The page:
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10 ways to cruise as a senior

<p>Just because you’re older, that doesn’t mean you can’t experience all that a cruising holiday has to offer. Follow our simple tips for a fun filled holiday on the water.</p> <p><strong>1. Choose the right ship</strong></p> <p>Cruise ships today carry anywhere from six to 6,000 people. The larger megaliners tend to be geared towards families with plenty of crazy rides and high-energy activities. They’ll also probably be crowded with kids. Smaller boutique ships operate at a slower pace and are generally stocked with an older crowd. Do your research and find one to suit you.</p> <p><strong>2. And the right cabin</strong></p> <p>Do you need an accessible cabin? Do you want to reduce walking with a cabin close to the elevators? Is it important for you to have some outside space of your own? These are all important questions that you’ll need to answer when you book. The right cabin can make or break a cruise.</p> <p><strong>3. Pick an appropriate itinerary</strong></p> <p>You’ll need to decide if you want to visit new places every day or spend more time onboard the ship. Both have their advantages and disadvantages. Port heavy itineraries, where you’re stopping at a new destination every day, can be tiring. On the other hand, you might get bored with too many days at sea.  Think realistically about your needs and make the right choice for you.</p> <p><strong>4. Research your dates</strong></p> <p>One of the best things about being a senior traveller is that you are (generally) no longer bound by things like school holidays. By avoiding these times you’ll not only save money, you won’t be on a ship with an unusually high proportion of children. When cruising in the Caribbean, you’ll also need to keep in mind the US college holidays so you’re not trapped with a bunch of boozy spring breakers.</p> <p><strong>5. Allow extra time</strong></p> <p>It’s a sad fact of ageing that you’re not as quick on your feet as you used to be. That means you’ll need to factor in extra time for just about everything. Ships can be huge, so you don’t want to be rushing to make a dinner reservation or spa appointment. This applies on shore too. If you’re really late, the ship will leave without you so don’t cut it too fine.</p> <p><strong>6. Choose the right shore excursions</strong></p> <p>Before you book, have a chat with the shore excursions team and get a good idea of the physical requirements. What they consider minimal walking might not be the same as what you consider minimal walking. These tours aren’t cheap, so you want to be sure that you can enjoy everything it involves.</p> <p><strong>7. Look at onboard activities</strong></p> <p>You might not want to get off at every port (which can be exhausting) but still want to be entertained onboard. And adventurous activities like skydiving simulators and giant waterslides may not be your thing any more. Many cruise lines offer fantastic enrichment programs onboard where you can listen to world-class lecturers, learn new skills or watch performances from the likes of the Royal Academy of Dramatic Arts or the Lincoln Centre.</p> <p><strong>8. Give yourself time to relax</strong></p> <p>You’re on holiday! If you want to spend a day in bed, watching movies and ordering room service then do exactly that. Don’t feel any pressure to be up and about every day.</p> <p><strong>9. Travel with the right companions</strong></p> <p>Solo, couple, friends or family, there’s a cruise for every group. Cruising is hugely popular with multi-generational groups as there something for everyone to do, but it might not make for the most relaxing holiday. If you’re a solo traveller, you can book a single cabin all to yourself or find a room mate with any number of matching services. Just think carefully – because once you’re onboard with your travel buddy, there’s no getting off.</p> <p><strong>10. Think about medical care</strong></p> <p>Be realistic about any medical needs you may have. Most ships have a decent medical centre, but if you are spending multiple days at sea or cruising to very remote destinations and something happens it might not be enough to help you. If you are concerned, choose cruises that stay close to shore or visit developed countries where you can get proper treatment quickly.</p> <p><em>Image credits: Shutterstock </em></p>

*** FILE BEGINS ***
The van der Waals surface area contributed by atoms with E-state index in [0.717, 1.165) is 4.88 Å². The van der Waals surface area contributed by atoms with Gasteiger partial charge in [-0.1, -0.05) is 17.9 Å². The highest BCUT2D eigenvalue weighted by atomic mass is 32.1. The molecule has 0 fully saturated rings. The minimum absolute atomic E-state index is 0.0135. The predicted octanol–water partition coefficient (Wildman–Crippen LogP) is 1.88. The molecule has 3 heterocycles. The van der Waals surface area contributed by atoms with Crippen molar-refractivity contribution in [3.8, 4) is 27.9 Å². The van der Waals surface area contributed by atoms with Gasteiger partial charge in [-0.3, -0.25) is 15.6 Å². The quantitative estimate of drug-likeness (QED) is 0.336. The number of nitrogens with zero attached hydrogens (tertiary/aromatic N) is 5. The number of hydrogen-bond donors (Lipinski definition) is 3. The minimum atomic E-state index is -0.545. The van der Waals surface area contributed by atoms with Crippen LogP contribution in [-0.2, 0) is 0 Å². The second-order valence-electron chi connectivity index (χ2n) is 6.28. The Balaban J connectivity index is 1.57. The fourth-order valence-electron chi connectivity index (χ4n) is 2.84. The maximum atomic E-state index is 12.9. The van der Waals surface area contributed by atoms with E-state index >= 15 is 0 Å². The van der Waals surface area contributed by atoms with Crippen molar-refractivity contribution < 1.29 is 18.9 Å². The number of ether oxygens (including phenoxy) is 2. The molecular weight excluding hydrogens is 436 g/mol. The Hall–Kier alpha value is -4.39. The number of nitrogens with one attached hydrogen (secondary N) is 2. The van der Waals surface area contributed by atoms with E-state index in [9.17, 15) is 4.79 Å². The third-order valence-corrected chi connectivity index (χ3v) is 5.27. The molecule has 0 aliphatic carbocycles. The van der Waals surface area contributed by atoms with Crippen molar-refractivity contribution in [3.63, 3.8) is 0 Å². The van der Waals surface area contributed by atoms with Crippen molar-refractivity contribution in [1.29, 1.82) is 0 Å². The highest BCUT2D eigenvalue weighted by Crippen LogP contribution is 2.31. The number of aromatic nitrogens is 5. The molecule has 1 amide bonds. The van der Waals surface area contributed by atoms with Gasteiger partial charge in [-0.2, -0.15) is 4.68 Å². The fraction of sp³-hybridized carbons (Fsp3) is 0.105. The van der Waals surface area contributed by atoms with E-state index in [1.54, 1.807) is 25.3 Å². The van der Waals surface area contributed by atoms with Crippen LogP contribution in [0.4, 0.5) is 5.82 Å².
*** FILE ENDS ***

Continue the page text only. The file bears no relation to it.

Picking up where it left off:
Cruising

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5 ways to fake a clean bathroom

<p>Got a friend popping around for a catch up, and, your bathroom is less than sparkling? Don’t stress. Follow our foolproof tips to fake it so no one knows you didn’t have time to do a proper clean.</p> <p><strong>1. Scrub the loo</strong></p> <p>The toilet is often a telltale sign that your bathroom is in need of a clean. If you haven’t already invested in a leave-in cleaner for your bowl, simply get in there with some toilet cleaner and give a good squirt under the rim. Leave it to do its job while you get on with the rest of the bathroom.</p> <p>Then when it’s had a few minutes to soak, give it a once over with the toilet brush. Grab some toilet paper (or an antibacterial wipe) and give the rim and the top of the toilet a once over to remove any dust.</p> <p><strong>2. Eliminate any obvious mould and grime</strong></p> <p>Find yourself some good-quality mould spray that you can apply and then leave to work its magic while you move on to other areas of the bathroom. After 10 minutes (check your packet for the optimal time) you should be able to spray it with warm water from the shower and then wipe it clean.</p> <p><strong>3. Do a quick dust bust</strong></p> <p>Grab yourself a clean cloth or antibacterial wipe and go over the shelves and basin to get rid of any dust or dirt you can see.</p> <p><strong>4.Change your bathmat and hand towel</strong></p> <p>There’s nothing like a fresh and clean bathmat to trick your guests into thinking that you’ve just finished scrubbing the bathroom. Add a clean hand towel to complete the look.</p> <p><strong>5.Add a sweet scent</strong></p> <p>Give your bathroom a look of freshness by popping a small vase of flowers in there. You can also try a scented candle on top of the toilet to give off a nice scent and hide any odours.</p> <p><em>Image credits: Shutterstock</em></p>